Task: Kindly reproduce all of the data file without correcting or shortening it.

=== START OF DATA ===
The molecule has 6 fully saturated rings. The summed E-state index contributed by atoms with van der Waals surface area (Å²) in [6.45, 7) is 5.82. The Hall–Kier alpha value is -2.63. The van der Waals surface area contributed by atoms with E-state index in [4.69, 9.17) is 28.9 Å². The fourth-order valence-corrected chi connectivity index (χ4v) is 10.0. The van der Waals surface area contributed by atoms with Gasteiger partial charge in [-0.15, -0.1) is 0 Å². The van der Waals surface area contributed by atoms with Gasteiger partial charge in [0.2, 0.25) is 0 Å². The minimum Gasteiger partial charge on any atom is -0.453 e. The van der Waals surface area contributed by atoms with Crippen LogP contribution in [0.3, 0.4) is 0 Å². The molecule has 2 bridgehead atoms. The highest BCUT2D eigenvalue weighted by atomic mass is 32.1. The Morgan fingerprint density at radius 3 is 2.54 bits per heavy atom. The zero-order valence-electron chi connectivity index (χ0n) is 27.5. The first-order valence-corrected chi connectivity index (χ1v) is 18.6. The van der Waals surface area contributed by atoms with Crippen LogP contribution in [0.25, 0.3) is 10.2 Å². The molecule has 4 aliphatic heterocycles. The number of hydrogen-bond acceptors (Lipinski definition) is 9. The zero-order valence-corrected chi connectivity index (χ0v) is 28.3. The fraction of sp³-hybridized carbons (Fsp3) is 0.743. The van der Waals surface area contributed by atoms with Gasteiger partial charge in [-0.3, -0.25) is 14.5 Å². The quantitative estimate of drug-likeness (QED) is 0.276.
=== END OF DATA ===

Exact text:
The molecule has 6 fully saturated rings. The summed E-state index contributed by atoms with van der Waals surface area (Å²) in [6.45, 7) is 5.82. The Hall–Kier alpha value is -2.63. The van der Waals surface area contributed by atoms with E-state index in [4.69, 9.17) is 28.9 Å². The fourth-order valence-corrected chi connectivity index (χ4v) is 10.0. The van der Waals surface area contributed by atoms with Gasteiger partial charge in [-0.15, -0.1) is 0 Å². The van der Waals surface area contributed by atoms with Gasteiger partial charge in [0.2, 0.25) is 0 Å². The minimum Gasteiger partial charge on any atom is -0.453 e. The van der Waals surface area contributed by atoms with Crippen LogP contribution in [0.3, 0.4) is 0 Å². The molecule has 2 bridgehead atoms. The highest BCUT2D eigenvalue weighted by atomic mass is 32.1. The Morgan fingerprint density at radius 3 is 2.54 bits per heavy atom. The zero-order valence-electron chi connectivity index (χ0n) is 27.5. The first-order valence-corrected chi connectivity index (χ1v) is 18.6. The van der Waals surface area contributed by atoms with Crippen LogP contribution in [0.25, 0.3) is 10.2 Å². The molecule has 4 aliphatic heterocycles. The number of hydrogen-bond acceptors (Lipinski definition) is 9. The zero-order valence-corrected chi connectivity index (χ0v) is 28.3. The fraction of sp³-hybridized carbons (Fsp3) is 0.743. The van der Waals surface area contributed by atoms with Gasteiger partial charge in [-0.3, -0.25) is 14.5 Å². The quantitative estimate of drug-likeness (QED) is 0.276.